Kidnappers of 8-year-old Syrian boy demand $200,000 by Wednesday

Family say they have gathered the majority of the funds required as police investigation continues

An opposition fighter walks in a field of poppies in a rebel-held area in the southern Syrian city of Deraa. AFP
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The kidnappers of an 8-year-old Syrian boy said his family have until Wednesday to pay a ransom of $200,000 or they will cut his fingers off, as Syrian authorities work to find the child who was abducted in November.

Fawwaz Al Qutayfan left for school in Syria's government-held southern city of Deraa on November 2 and never came home.

“They say there were two motorcycles — one with a masked man and a woman who had her face covered, and another with two masked men,” Mesab Al Qutayfan, the boy's uncle, told local media.

“The masked woman pointed Fawwaz out clearly to the people with her,” he says.

The family were then contacted through WhatsApp and the encrypted messaging service Telegram with demands for cash and instructions.

When the family asked for proof of life, the person they were speaking to replied: “I will send you a video of his severed finger … Otherwise, I don't have anything [to send]."

The family now say the kidnappers have given them until Wednesday to hand over $200,000 or they will cut the boy's fingers off.

Brig Gen Dirar Al Dandal, who heads the local police force, confirmed that the kidnappers had set the deadline in an interview with Sham FM but insisted authorities were still trying to find Fawwaz.

He said the case is being investigated by the Interior Ministry but “difficulties lie with the fact that the number contacting the family is not Syrian".

“We have leads that will, hopefully, bring us positive results,” the official said.

Fawwaz's plight garnered international attention after his abductors released a video of him wearing nothing but his underwear as he plead with his kidnappers to stop beating him.

People have taken to Twitter and other social media sites using the hashtag #SaveFawazAlQatifan to urge authorities to find the boy.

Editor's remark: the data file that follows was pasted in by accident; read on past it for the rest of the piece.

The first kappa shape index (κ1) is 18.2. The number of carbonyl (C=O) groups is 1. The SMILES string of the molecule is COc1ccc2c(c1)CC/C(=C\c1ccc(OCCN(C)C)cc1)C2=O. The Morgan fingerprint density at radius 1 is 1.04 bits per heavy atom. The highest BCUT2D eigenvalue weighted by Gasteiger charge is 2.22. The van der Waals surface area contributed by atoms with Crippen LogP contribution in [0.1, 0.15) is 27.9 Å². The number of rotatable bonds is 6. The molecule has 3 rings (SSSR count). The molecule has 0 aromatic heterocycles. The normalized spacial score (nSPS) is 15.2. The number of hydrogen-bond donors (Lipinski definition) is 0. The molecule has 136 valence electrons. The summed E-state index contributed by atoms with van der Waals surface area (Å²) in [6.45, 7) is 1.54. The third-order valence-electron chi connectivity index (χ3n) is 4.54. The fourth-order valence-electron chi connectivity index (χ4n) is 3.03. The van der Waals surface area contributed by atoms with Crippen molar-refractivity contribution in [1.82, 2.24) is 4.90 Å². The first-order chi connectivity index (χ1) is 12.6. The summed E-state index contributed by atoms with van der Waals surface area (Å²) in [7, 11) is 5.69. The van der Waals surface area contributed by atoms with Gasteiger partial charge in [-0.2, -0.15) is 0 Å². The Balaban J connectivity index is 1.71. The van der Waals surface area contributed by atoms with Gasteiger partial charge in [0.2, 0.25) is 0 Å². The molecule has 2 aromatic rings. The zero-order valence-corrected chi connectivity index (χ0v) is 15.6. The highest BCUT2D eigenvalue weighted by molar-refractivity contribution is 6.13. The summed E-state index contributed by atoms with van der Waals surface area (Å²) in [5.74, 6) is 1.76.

The boy's father thanked people for their support in a video shared online on Sunday and said that his tribe had gathered “most” of the money to bring Fawwaz, his only son, home.

While authorities say they are doing all they can, an analyst with the Centre for Operational Analysis and Research (COAR) told The National that the kidnapping was far from an isolated case and that the local security situation was complicating efforts.

Gangs “specialising” in abductions have become rampant says Muhanad Al Rish, who added that while the people behind the kidnapping may not have been identified, they are “generally known”.

“This phenomenon rose as security forces in Deraa became increasingly fragmented and armed militias loyal to various parties increased in number, while more ISIS cells infiltrated the area,” Mr Al Rish said.

He added that the fragile security situation is one of the reasons for the lack of progress in finding the boy after three months.

Information on how prevalent the abduction of children is in southern Syria is hard to come by, but independent NGO Syrians for Truth and Justice say that it documented at least 31 child kidnappings in the first eight months of 2020.

“Since the beginning of 2020, there has been an acute rise in kidnappings in the province of Deraa, especially of children, while playing outdoors or on their way to school or the marketplace,” it said in a report published the same year.

The report said that in most cases the families opted to pay a ransom rather than leave the matter to the authorities.

A Syrian army soldier stands next to a Syrian flag in Umm al-Mayazen, in the countryside of Deraa, Syria, July 10, 2018. REUTERS/Omar Sanadiki

Deraa, where the 2011 uprising against Bashar Al Assad began, was recaptured by pro-government forces in 2018 but has remained restive.

Government forces rarely enter parts of the town and Russian military police have tried to negotiate security co-operation with local committees.

In July last year, the de-escalation agreement between the Russian-backed regime and opposition forces collapsed after pro-Assad troops mobilised in Deraa Al Balad, the birthplace of the Syrian revolution.

It led to weeks of clashes between rebels and government forces before the fighters surrendered to Russian soldiers following a deal.

Updated: February 11, 2022, 11:21 AM
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